Brainpop always has SOME free features but for the time being, they are opening their site up to everyone. I love Brainpop for many reasons. I use it to introduce or summarize a topic. I like using this site because it contains short, easy to digest videos that do a great job of appealing to students to teach the concept. You can read more about how I use Brainpop in my classroom here.

Edpuzzle: I love this site to also use to introduce or review a concept. Edpuzzle takes videos and allows you to embed questions within them so that you can assess student comprehension. There are premade videos that you can use or you can make your own. Again, this is a free program. You can also access my free states of matter Edpuzzle by clicking here.

Quizizz: Want to assign a fun review? I call this the quieter, easier to use sister of Kahoot. Take homework up a notch by using Quizizz. Quizizz has a homework feature that allows you to assign it through your Learning Management System. I prefer to use this for a variety of reasons, most notably because time is not a factor. Many of my students have an IEP that allows for extra time. Quizizz does not put these students at a disadvantage. Practice by using my Quizizz on the skeletal and muscular human body system by clicking here.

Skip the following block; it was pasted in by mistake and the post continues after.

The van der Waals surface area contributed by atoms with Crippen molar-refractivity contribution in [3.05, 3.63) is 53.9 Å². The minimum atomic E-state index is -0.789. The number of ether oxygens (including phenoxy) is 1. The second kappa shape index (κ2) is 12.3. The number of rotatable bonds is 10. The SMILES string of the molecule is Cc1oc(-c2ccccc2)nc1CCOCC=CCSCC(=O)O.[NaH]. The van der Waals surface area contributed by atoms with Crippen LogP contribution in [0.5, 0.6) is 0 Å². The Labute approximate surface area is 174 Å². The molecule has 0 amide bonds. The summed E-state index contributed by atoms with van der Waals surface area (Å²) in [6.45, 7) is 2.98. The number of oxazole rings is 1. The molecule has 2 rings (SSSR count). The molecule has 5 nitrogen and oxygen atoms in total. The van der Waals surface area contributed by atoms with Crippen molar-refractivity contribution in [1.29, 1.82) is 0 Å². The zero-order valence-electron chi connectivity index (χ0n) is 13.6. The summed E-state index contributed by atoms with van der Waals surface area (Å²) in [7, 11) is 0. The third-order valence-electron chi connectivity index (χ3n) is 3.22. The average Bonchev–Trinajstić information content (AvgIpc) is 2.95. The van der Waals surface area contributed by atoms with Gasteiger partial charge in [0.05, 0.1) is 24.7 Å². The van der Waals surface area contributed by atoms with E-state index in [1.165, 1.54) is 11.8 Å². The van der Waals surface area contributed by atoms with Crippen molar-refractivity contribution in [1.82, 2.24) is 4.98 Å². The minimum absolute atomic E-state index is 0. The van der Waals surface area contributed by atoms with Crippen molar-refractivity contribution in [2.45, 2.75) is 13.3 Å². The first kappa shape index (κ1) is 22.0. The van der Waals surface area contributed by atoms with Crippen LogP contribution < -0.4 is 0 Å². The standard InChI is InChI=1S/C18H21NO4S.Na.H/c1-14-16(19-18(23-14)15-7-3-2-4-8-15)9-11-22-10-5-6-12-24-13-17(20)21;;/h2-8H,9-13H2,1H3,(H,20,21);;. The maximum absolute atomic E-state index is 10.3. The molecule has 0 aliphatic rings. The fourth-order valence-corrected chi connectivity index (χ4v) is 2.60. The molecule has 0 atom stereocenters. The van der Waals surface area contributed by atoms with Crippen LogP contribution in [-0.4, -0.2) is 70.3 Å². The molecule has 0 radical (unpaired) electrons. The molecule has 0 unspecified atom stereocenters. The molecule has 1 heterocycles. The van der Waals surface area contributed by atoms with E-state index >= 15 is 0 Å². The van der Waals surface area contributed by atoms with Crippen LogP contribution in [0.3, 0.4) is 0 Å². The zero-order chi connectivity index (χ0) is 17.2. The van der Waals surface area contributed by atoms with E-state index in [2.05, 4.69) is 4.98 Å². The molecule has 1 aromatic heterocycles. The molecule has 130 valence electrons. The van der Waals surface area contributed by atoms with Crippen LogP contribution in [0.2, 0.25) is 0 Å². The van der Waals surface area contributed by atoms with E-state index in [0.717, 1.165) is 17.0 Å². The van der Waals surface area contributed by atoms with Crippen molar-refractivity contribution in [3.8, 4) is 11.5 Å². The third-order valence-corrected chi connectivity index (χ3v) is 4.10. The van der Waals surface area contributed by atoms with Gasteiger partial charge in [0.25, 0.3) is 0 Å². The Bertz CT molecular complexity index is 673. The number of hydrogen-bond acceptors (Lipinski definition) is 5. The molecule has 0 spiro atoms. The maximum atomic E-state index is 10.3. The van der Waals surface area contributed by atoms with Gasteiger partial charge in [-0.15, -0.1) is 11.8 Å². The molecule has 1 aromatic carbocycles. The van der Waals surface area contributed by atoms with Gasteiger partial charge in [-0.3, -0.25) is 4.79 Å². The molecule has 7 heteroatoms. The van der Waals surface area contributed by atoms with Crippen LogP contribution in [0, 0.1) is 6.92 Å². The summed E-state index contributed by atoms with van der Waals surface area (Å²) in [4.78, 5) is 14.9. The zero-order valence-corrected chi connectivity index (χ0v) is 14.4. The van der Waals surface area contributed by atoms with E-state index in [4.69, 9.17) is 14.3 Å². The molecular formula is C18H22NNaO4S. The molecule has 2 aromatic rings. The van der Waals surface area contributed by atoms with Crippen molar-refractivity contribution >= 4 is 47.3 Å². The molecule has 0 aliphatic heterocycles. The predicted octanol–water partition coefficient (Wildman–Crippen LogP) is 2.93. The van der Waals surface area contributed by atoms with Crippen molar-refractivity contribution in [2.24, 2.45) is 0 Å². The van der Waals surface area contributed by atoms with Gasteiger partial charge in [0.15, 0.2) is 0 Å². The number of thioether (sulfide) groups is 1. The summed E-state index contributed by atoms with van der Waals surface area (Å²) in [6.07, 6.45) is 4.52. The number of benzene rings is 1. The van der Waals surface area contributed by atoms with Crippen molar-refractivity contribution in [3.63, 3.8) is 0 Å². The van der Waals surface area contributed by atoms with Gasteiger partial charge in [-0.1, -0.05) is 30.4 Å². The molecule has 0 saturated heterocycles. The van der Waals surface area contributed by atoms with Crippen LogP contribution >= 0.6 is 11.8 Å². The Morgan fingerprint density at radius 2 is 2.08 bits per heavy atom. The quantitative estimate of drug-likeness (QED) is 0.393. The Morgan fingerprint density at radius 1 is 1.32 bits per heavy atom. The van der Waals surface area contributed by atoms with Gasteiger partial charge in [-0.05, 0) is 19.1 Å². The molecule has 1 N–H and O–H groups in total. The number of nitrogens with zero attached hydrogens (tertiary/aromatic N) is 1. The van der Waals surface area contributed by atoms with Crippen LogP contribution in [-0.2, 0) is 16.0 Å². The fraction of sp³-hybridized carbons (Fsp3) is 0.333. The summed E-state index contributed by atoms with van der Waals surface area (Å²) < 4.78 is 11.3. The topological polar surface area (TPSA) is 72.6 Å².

I hope these tech features will help you in your remote distance learning classroom if you have additional questions, feel free to comment below! 

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    5 Lessons to Teach Earth Day All Year Long

    Five Lessons to Teach Earth Day, Every Day!

             Earth Day was first recognized in 1970 after Senator Nelson pushed for the world to take care of the earth. Since then, every April 22 global initiatives are coordinated on this day to find ways to drive transformative change for the planet and the people living on it.

             As a science teacher, it is of high importance to recognize Earth Day in the classroom, however, I do not wait until April 22 to teach about the environmental problems of our planet. The following ideas and videos are great for Earth Day, but they can be used at any time of year. Days before break, as sub plans, or days when you have a modified schedule are perfect times to squeeze in reminders of why it is important to take care of our planet.

    Here are some activities and ideas that I use with my own students.

    Midway, Island

    Midway Island is found northwest of Hawaii. It is well known for its location during WWII, when the United States was able to use the island to help, ward off Japan. Now, Midway Island is known for the number of plastics that are washing up on its island and killing much animal life. Albatross, (WHAT IS IT) have their second-largest colony on this island however if you look along the beaches and nesting areas of the birds, you will find them littered with plastic and dead carcasses. As they decompose, you can see that their bellies are filled with plastic.